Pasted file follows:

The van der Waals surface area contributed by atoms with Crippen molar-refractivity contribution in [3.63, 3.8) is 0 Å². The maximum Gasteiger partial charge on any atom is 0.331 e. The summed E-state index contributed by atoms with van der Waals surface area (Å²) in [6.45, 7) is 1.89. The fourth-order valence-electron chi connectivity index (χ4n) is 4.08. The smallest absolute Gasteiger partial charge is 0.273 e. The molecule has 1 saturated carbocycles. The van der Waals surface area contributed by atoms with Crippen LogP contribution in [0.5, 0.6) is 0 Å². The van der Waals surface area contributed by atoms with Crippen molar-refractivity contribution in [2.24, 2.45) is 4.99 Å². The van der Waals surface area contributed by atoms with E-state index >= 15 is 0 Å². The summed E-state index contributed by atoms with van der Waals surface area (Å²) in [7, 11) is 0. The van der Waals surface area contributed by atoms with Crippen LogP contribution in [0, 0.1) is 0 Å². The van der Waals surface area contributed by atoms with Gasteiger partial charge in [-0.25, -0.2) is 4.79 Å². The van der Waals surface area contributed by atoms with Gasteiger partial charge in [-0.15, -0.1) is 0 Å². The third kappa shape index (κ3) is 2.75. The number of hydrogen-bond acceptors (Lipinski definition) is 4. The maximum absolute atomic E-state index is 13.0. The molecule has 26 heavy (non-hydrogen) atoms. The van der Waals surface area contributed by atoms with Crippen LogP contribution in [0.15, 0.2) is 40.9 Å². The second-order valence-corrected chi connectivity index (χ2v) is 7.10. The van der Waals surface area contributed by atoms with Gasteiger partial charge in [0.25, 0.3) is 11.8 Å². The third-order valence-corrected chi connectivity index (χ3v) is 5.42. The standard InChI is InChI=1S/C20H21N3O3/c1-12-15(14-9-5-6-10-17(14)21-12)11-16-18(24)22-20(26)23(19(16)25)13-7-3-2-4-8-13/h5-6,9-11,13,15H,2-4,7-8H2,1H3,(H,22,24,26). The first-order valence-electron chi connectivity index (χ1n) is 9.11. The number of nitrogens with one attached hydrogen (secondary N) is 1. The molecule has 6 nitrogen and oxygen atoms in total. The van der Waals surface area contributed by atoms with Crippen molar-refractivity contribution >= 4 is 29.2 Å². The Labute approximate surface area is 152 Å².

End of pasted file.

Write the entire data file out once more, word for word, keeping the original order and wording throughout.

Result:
The van der Waals surface area contributed by atoms with Crippen molar-refractivity contribution in [3.63, 3.8) is 0 Å². The maximum Gasteiger partial charge on any atom is 0.331 e. The summed E-state index contributed by atoms with van der Waals surface area (Å²) in [6.45, 7) is 1.89. The fourth-order valence-electron chi connectivity index (χ4n) is 4.08. The smallest absolute Gasteiger partial charge is 0.273 e. The molecule has 1 saturated carbocycles. The van der Waals surface area contributed by atoms with Crippen LogP contribution in [0.5, 0.6) is 0 Å². The van der Waals surface area contributed by atoms with Crippen molar-refractivity contribution in [2.24, 2.45) is 4.99 Å². The van der Waals surface area contributed by atoms with E-state index >= 15 is 0 Å². The summed E-state index contributed by atoms with van der Waals surface area (Å²) in [7, 11) is 0. The van der Waals surface area contributed by atoms with Crippen LogP contribution in [0, 0.1) is 0 Å². The van der Waals surface area contributed by atoms with Gasteiger partial charge in [-0.25, -0.2) is 4.79 Å². The van der Waals surface area contributed by atoms with Gasteiger partial charge in [-0.15, -0.1) is 0 Å². The third kappa shape index (κ3) is 2.75. The number of hydrogen-bond acceptors (Lipinski definition) is 4. The maximum absolute atomic E-state index is 13.0. The molecule has 26 heavy (non-hydrogen) atoms. The van der Waals surface area contributed by atoms with Crippen LogP contribution in [0.15, 0.2) is 40.9 Å². The second-order valence-corrected chi connectivity index (χ2v) is 7.10. The van der Waals surface area contributed by atoms with Gasteiger partial charge in [0.25, 0.3) is 11.8 Å². The third-order valence-corrected chi connectivity index (χ3v) is 5.42. The standard InChI is InChI=1S/C20H21N3O3/c1-12-15(14-9-5-6-10-17(14)21-12)11-16-18(24)22-20(26)23(19(16)25)13-7-3-2-4-8-13/h5-6,9-11,13,15H,2-4,7-8H2,1H3,(H,22,24,26). The first-order valence-electron chi connectivity index (χ1n) is 9.11. The number of nitrogens with one attached hydrogen (secondary N) is 1. The molecule has 6 nitrogen and oxygen atoms in total. The van der Waals surface area contributed by atoms with Crippen molar-refractivity contribution >= 4 is 29.2 Å². The Labute approximate surface area is 152 Å².